Stoats have short legs and a long, narrow body with a coat of sandy-brown fur and a yellowish-white underside. They have a bushy black-tipped tail, which easily distinguishes them from the smaller weasel. In Scotland, Wales and the west of Britain, the stoat’s fur turns snow-white in winter and only the tip of the tail remains black. This white fur is known as ermine, hence their Latin name erminea. This fur was once used to make the ceremonial robes of kings and queens. Stoats are mainly nocturnal and are well adapted for following small mammals into their burrows. They bound along at high speed and stop every so often to sit up and sniff the air. Stoats are very playful creatures with an insatiable curiosity; they tirelessly explore holes, buildings and even people, if they sense that there is no danger.

Head-body length: 16 – 31cm
Tail length: 9 – 14cm
Weight: 90 – 445g
Lifespan: Up to 10 years


They mate during the summer and the following spring the females have one large litter of 9 – 13 kits, depending on how much food is available. Male stoats come into the nest when the kits are still young and mate with all the young females so that they are pregnant before they even leave the nest. Young stoats develop rapidly and are able to hunt for themselves at about 11 weeks old.


Mainly rabbits and small rodents, but also shrews, squirrels, birds and fish; occasionally birds’ eggs, berries and insects.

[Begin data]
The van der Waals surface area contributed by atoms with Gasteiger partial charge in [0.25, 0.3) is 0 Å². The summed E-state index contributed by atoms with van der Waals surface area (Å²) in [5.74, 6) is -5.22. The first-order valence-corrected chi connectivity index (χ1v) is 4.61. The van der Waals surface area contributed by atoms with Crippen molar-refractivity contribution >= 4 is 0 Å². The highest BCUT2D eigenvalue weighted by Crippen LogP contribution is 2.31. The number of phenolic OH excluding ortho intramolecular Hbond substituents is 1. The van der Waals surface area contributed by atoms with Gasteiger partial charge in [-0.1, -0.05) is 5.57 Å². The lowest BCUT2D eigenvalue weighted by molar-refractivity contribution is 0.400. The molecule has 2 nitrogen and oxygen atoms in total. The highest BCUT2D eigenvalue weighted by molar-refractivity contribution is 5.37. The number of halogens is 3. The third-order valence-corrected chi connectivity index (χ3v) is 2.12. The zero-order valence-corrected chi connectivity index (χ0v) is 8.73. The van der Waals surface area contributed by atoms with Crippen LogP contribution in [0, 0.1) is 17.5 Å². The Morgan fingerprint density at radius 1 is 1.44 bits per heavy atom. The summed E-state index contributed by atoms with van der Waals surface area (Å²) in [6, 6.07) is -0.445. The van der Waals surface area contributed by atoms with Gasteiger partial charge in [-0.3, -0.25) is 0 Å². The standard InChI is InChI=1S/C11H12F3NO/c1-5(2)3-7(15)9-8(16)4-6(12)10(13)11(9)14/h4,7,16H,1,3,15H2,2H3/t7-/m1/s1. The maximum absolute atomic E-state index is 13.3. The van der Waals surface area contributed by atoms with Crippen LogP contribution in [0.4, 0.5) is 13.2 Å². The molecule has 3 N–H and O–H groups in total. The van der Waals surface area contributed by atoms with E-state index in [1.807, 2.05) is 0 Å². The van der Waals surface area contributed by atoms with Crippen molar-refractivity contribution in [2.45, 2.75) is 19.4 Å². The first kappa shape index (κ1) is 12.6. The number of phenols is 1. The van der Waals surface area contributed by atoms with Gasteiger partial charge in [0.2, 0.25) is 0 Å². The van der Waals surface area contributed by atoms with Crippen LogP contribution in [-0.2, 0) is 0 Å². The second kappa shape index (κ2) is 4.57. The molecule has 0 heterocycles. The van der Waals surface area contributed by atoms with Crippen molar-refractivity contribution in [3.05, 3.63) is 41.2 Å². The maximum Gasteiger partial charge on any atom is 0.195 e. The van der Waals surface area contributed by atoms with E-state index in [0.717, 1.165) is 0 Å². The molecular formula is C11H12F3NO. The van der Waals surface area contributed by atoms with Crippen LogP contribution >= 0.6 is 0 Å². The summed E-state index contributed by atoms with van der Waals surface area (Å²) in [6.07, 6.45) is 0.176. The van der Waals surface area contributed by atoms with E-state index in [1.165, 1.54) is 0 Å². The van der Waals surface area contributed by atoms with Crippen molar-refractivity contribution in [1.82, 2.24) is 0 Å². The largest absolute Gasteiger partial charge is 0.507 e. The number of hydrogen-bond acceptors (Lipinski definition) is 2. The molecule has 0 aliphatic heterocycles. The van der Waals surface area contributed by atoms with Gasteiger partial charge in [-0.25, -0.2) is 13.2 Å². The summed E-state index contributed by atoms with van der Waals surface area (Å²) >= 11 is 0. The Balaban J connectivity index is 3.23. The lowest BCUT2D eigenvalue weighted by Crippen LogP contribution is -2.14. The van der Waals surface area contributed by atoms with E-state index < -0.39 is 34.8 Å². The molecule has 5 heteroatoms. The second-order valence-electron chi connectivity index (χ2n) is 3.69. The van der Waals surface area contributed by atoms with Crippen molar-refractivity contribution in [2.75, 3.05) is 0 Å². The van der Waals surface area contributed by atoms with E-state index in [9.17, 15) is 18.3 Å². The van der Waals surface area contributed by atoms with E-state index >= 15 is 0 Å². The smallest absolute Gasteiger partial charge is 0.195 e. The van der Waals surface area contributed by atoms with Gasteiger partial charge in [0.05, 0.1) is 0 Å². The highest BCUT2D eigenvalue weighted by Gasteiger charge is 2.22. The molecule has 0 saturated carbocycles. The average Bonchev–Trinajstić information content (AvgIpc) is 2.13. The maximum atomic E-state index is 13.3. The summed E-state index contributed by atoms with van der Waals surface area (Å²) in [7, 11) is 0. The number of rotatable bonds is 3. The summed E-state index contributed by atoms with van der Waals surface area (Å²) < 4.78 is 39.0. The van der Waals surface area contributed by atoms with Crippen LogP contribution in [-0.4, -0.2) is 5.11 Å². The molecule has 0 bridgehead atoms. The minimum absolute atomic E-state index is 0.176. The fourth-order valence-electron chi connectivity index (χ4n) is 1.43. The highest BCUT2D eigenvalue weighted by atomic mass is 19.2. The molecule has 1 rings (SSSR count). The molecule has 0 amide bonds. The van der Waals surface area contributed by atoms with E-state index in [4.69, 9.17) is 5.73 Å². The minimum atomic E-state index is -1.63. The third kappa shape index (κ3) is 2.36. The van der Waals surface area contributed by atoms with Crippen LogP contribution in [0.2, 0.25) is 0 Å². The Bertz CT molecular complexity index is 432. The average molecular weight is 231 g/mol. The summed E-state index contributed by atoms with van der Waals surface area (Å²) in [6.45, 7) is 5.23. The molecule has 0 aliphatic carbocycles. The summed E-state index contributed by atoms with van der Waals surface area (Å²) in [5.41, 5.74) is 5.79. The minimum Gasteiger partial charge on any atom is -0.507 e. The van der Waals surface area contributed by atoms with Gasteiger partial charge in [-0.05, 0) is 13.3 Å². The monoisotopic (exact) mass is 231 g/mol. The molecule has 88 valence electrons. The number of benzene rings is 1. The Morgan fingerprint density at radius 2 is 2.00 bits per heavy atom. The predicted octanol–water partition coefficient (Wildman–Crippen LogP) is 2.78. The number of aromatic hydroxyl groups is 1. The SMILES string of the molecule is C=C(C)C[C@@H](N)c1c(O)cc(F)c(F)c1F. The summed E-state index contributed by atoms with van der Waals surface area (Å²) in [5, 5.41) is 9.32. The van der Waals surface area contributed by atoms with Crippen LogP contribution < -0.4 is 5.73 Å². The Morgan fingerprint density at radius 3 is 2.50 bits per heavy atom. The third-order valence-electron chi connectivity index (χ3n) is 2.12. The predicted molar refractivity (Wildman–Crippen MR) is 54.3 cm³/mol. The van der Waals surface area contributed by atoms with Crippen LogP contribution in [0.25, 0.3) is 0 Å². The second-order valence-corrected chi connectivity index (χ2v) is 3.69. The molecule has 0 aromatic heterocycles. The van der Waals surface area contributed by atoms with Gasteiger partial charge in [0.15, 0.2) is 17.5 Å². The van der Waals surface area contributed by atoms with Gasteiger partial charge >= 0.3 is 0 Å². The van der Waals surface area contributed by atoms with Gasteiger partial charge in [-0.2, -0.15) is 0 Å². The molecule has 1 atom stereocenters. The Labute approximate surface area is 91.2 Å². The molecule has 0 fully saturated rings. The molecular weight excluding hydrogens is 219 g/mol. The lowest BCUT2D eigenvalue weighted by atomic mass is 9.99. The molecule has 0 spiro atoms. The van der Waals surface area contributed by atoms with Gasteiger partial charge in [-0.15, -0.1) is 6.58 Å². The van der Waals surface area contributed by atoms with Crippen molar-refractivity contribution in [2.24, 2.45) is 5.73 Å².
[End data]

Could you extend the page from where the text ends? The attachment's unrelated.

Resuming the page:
They are not fussy and will live in most places where there is sufficient cover and food, including woodland, cultivated land, hilly areas and grassland.


Foxes, owls, kestrels and occasionally cats.


Stoats are legally trapped and shot by gamekeepers because of predation of game birds.

Status and conservation

Native, common and widespread.

Population size and distribution

GB population 438,000. The population has continually increased over the last 25 years. Stoats are widely distributed throughout Britain and Ireland.

Did you know?

Stoats kill their prey with a swift bite to the back of the neck and have a fearsome reputation as bold, efficient predators.

Let's keep in touch...

We'd love to tell you about our conservation work through our regular newsletter Wildlife World, and also how you can save endangered species through volunteering, taking action or donating. You must be 18 or over. The information that you provide will be held by People’s Trust for Endangered Species. For information on how PTES processes personal data, please see our privacy policy.

People's Trust For Endangered Species

People's Trust for Endangered Species, 3 Cloisters House, 8 Battersea Park Road, London SW8 4BG

Registered Charity Number: 274206 • Site Design: Mike Leach Creative at Waters • Branding: Be Colourful

Copyright PTES 2023

- Enter Your Location -
- or -